The cards sometimes include playing card images – why did that happen – were they always in this oracle or a later addition?

Hechtel’s board game Das Spiel der Hoffnung (The Game of Hope) may have been structurally based on or inspired by a 6×6 picture lottery board with 36 squares and combined with a stripped playing card deck of 36 cards traditionally used in Germany. The original illustrated cards preserved in the British Museum include both German and French playing card insets. The German playing card insets disappeared in the new so-called “Lenormand” decks published later and some publishers also replaced or supplemented the French playing card insets with text explaining the individual card meanings. These days many Lenormand cards have neither playing card insets nor explanatory text. I prefer the ones with playing card insets only as the playing cards can add a secondary layer of meaning to the cards and I find the canned text distracting although it can be useful to aid understanding of the traditional meanings of the cards.

Do different Lenormand ‘Schools’ favour different types of decks (eg – do the Germans, for example, make better use of the playing card elements?)

I would say most traditional schools prefer cards with playing card insets although most Lenormand authors disregard them except for the secondary layer of meaning of the face cards. Unfortunately when the German playing card insets were removed from the deck the original cartomantic meanings of the suits were mostly lost as they differ from the cartomantic meanings of the French suits standard today (although there appears to be an intended theme per suit, clubs and not spades is the trouble suit in Lenormand).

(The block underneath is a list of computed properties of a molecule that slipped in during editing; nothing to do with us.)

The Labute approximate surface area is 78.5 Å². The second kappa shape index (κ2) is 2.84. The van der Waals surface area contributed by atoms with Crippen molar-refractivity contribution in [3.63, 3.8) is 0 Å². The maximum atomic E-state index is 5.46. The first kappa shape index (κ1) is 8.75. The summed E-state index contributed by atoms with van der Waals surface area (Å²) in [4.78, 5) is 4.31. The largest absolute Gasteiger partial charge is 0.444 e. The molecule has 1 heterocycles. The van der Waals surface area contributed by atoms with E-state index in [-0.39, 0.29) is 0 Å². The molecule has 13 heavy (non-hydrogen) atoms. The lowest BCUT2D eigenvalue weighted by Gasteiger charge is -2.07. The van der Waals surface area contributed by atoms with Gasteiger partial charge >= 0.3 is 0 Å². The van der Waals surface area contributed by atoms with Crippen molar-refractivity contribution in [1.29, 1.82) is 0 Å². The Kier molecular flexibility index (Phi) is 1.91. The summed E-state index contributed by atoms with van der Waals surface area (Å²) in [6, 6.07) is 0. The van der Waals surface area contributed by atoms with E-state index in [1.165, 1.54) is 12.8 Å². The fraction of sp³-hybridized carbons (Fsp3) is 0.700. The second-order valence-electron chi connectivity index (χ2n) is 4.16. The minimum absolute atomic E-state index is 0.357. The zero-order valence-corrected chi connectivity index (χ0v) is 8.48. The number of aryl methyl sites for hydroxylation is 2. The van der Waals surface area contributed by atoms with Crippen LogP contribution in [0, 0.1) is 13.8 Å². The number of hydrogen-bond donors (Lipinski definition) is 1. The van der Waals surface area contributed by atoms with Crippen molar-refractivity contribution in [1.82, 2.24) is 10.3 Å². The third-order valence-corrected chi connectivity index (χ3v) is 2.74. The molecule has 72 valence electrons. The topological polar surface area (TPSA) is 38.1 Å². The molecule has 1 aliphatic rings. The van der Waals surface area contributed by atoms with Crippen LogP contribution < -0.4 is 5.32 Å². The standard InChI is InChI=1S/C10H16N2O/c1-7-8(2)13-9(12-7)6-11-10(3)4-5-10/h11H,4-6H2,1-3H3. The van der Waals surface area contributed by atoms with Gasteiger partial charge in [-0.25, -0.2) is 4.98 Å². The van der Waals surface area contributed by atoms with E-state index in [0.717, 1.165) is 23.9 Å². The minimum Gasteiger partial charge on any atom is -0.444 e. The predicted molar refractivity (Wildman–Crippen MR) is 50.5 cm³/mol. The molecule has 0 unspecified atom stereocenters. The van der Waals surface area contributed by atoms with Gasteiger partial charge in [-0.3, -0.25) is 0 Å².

These are my personal Lenormand playing card suit associations:

♥ hearts: water element, love, relationships and family
♠ spades/leaves: air element, society, government and travel
♦ diamonds/bells: fire element, enterprise, fortune and misfortune
♣ clubs/acorns:earth element, survival, hardship and trouble]

There are face cards included in the playing card references in the Lenormand – which face cards are included (and if they are not all included, why are those that are not included left out?)

All the face cards (jack, queen and king) are included. The Lenormand deck is based on a traditional German deck with 36 cards equivalent to a standard French deck stripped of the 16 pip cards numbered 2, 3, 4 and 5. Anyone can easily modify a regular playing card deck and use it as a Lenormand deck.

I should point out here that the primary significator cards in the Lenormand system are not face cards. When the Lenormand deck was designed, aces were ranked highest in each suit and often given a similar treatment to face cards in illustrated decks. (As a matter of interest, the German equivalent to the French ace is actually the deuce as the aces were removed from German playing card decks early on.) This could explain why two of the aces are used as the primary significator cards. Man (A♥) represents a male querent and Woman (A♠) represents a female querent, with the other primary significator representing the querent’s significant other. Some modern decks include additional male and female significators to facilitate readings for people in same-sex relationships.